RLL team relieved to survive Bump Day

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That Rahal Letterman Lanigan Racing put all three of their cars into the 102nd Running of the Indianapolis 500 Presented by PennGrade Motor Oil may be something of a surprise.

The non-tow charts on “Fast Friday” looked somewhat bleak, especially for full-time drivers Takuma Sato and Graham Rahal – Sato was 25th while Rahal languished in 34th. Oriol Servia, in the No. 64 Honda in a joint effort with Scuderia Corsa, was best of that threesome, ending up 20th on the no-tow board.

Saturday looked even more bleak, especially for Rahal and Servia. Rahal, who was one of the first drivers to make a qualifying attempt, turned in a four-lap average of 225.407 mph, which didn’t seem fast enough to make the show.

Yet, as the day went on, it proved to be just enough. Rahal was never in genuine jeopardy of getting bumped – he was never bumped out and had no fewer than four drivers in between him and the first car out of the field before Jack Harvey made a big jump on his second run to go up to 27th.

Still, that only knocked Rahal down to 30th, and even though he did not improve on his second attempt, it was still enough to put him in the field.

“We’re in the show and that’s probably as much as I can ask for. We get to go racing,” Rahal said afterward. “Obviously, we have our work cut out for us back where we are but it’s a long race and anything can happen. We will finish it up tomorrow to get our final starting position.”

Servia’s day, however, was much worse, as he and the team had to wave off after a major handling problem.

His second attempt wasn’t much better, forcing them to make a third attempt in the final hour. This time, however, things were much better – his four-lap average of 225.007 mph was enough to put him in 31st, and he was able to sneak into the field.

Oriol Servia did just enough to make the 33-car field for the 102nd Indianapolis 500. Photo: IndyCar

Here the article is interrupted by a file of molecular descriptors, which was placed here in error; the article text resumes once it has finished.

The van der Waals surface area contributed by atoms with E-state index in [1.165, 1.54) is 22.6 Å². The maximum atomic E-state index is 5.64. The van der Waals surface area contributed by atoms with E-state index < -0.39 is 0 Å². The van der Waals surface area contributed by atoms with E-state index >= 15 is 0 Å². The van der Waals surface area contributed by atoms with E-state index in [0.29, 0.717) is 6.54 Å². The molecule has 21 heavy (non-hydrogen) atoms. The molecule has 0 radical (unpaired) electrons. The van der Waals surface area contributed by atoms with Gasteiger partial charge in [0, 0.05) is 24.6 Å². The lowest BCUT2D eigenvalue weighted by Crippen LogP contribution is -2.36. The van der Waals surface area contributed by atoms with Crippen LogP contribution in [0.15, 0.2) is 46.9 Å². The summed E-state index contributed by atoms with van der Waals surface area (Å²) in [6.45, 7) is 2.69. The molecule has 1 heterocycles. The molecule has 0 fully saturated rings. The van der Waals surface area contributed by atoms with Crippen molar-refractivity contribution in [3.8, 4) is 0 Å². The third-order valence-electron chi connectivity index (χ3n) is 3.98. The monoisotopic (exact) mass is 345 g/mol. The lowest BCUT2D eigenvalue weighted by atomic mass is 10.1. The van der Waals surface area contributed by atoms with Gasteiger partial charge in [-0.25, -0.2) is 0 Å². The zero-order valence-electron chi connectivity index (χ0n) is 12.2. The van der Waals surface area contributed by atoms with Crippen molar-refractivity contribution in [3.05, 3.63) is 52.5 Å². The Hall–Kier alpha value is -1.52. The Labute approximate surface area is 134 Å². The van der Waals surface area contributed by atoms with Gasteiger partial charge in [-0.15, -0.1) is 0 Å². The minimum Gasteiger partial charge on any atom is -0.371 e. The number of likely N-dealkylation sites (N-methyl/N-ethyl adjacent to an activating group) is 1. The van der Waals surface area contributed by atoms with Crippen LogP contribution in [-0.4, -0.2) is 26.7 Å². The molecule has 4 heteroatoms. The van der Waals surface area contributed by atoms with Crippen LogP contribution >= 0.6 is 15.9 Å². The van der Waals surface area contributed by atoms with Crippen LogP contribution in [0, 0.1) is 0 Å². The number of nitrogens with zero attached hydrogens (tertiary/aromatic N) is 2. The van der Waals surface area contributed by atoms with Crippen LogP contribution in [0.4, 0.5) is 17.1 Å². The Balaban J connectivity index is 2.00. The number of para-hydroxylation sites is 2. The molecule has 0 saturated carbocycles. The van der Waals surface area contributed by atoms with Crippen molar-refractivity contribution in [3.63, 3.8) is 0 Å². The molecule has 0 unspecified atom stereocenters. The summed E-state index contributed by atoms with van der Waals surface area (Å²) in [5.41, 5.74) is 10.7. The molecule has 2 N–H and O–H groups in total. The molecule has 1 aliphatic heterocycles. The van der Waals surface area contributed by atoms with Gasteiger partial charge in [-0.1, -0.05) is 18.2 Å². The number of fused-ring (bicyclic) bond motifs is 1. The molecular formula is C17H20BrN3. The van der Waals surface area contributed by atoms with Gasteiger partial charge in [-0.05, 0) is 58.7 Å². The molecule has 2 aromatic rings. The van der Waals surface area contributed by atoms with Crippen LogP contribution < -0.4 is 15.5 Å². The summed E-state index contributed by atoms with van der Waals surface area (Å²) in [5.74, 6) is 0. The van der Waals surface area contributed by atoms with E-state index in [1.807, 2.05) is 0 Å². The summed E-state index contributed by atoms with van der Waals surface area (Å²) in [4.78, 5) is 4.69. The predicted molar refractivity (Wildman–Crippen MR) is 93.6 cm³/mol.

“It’s been probably the biggest roller-coaster of my life, just today,” Servia quipped.

He added that the laps he spent on track were the most hair-raising that he has ever experienced.

“It was just the hardest I’ve driven – the hardest 12 laps I’ve driven ever,” he said of his three qualifying attempts. “When the car is off, it’s not right, at a speedway like this, there’s not much you can do apart from trying not to crash, which is what I did. It was really difficult. At that point (on the last run), you’re committed. (Like what happened to James Hinchcliffe), if you come in, you might not have a chance to go out again. I knew I had to try to stick it in. I’m happy for the effort, and we’ll see what we’ve got tomorrow.”

Takuma Sato fared the best of the three, though he wasn’t exactly happy. Sato could do no better than 29th with a four-lap average of 225.513 mph.

Takuma Sato during Indy 500 qualifying. Photo: IndyCar

Sato explained that track conditions didn’t mesh with their setup, but their lack of speed was a much bigger issue.

“The track conditions were not necessarily good, but we are lacking speed, for sure,” he explained. “I ended up lifting off the throttle because I simply couldn’t make the corner (on the third lap). We have a lot of work to be done. We gathered a lot of data over three cars and it’s going to be a long night.”

The three RLL drivers will look for better qualifying performances on Sunday.

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New Chip Ganassi driver Marcus Armstrong will team with boyhood idol Scott Dixon

Marcus Armstrong Scott Dixon
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Marcus Armstrong was a Scott Dixon fan his entire life, and when he was 8, the aspiring young racer asked his fellow New Zealander to autograph a helmet visor that he hung on his bedroom wall.

Next year, Armstrong will be Dixon’s teammate.

Armstrong was named Friday as the fourth IndyCar driver in the Chip Ganassi Racing lineup and will pilot the No. 11 next season on road and street courses.